Tipton Votes to Allow Americans a Voice in Designation of National Monuments
WASHINGTON—Congressman Scott Tipton (R-CO) voted to pass legislation to provide Americans with a voice in the Monument designation process. The Ensuring Public Involvement in the Creation of National Monuments Act, which passed the House with bipartisan support on March 26, 2014, requires the application of the National Environmental Policy Act (NEPA) whenever the President uses the Antiquities Act to unilaterally establish a national monument over 5,000 acres.
“By requiring the same NEPA analysis for monuments designated by the President as those created by an act of Congress, this commonsense legislation adds needed transparency to the monument designation process and will allow Americans to voice their opinions, ideas and concerns on a potential designation,” said Tipton. “I am a firm believer that public lands designations should be driven by the local communities most affected through a bottom-up process. When the President designates a monument under the Antiquities Act, as the law currently stands, not only is this a top-down decision, but Americans aren’t even able to comment on the designation. This legislation would level the playing field and ensure that all national monument designations receive equal environmental analysis and public input.”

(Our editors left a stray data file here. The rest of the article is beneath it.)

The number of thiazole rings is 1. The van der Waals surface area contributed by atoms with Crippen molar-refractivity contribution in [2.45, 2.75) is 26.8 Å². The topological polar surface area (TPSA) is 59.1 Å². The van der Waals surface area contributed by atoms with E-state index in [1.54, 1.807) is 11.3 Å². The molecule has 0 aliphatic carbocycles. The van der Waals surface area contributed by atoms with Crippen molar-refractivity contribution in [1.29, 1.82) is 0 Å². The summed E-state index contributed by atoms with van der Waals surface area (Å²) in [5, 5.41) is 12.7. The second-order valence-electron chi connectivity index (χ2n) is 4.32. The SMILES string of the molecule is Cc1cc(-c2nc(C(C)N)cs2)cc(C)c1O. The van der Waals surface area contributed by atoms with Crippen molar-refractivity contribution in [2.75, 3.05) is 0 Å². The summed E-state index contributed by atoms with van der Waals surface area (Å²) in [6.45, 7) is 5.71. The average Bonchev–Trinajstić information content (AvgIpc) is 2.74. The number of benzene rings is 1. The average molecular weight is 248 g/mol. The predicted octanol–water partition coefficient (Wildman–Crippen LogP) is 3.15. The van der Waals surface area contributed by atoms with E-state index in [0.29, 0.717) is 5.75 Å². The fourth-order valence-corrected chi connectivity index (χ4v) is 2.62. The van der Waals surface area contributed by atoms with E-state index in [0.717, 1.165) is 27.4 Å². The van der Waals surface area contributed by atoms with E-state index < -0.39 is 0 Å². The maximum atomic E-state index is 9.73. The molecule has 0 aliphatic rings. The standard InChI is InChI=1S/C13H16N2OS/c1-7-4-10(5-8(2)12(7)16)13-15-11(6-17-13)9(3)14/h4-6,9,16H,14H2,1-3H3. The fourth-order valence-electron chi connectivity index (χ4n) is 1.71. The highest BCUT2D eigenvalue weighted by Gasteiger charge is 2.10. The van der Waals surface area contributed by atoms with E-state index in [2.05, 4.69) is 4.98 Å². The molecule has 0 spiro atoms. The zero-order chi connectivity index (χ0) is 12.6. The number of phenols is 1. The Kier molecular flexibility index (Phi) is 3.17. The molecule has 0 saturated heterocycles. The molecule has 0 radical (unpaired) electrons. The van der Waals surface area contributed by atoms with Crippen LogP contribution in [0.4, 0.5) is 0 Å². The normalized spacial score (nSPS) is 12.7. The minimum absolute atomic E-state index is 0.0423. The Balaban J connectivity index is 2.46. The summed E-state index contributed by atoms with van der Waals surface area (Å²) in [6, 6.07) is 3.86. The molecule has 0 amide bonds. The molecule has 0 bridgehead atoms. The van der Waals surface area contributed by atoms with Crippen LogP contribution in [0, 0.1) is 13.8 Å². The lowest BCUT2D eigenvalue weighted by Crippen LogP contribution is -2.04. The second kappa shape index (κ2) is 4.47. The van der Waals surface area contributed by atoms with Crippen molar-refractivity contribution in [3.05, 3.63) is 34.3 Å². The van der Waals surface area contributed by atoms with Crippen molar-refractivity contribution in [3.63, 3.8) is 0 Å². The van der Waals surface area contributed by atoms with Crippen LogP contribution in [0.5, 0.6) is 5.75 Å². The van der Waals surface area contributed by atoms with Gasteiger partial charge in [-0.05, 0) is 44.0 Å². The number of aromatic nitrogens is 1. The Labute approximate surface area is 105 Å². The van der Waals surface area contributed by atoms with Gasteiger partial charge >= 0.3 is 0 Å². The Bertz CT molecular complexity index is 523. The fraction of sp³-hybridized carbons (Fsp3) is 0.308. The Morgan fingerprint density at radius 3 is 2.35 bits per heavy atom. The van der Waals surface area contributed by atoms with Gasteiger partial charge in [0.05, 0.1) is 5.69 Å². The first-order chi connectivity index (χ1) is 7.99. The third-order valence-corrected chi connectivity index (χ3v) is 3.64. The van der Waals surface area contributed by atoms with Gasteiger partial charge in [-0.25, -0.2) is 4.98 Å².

Background courtesy of the House Natural Resources Committee:
This legislation would ensure public participation before a presidentiallyâ€declared National Monument is made official by requiring the application of NEPA; allows the President to make temporary “emergency” designations for areas 5,000 acres or less if there is an imminent threat to an American antiquity; and prevents the inclusion of private property in monument declarations without the prior approval of property owners. The bill also requires a feasibility study and cost estimate within one year of a declaration, which would include any loss of federal and state revenue.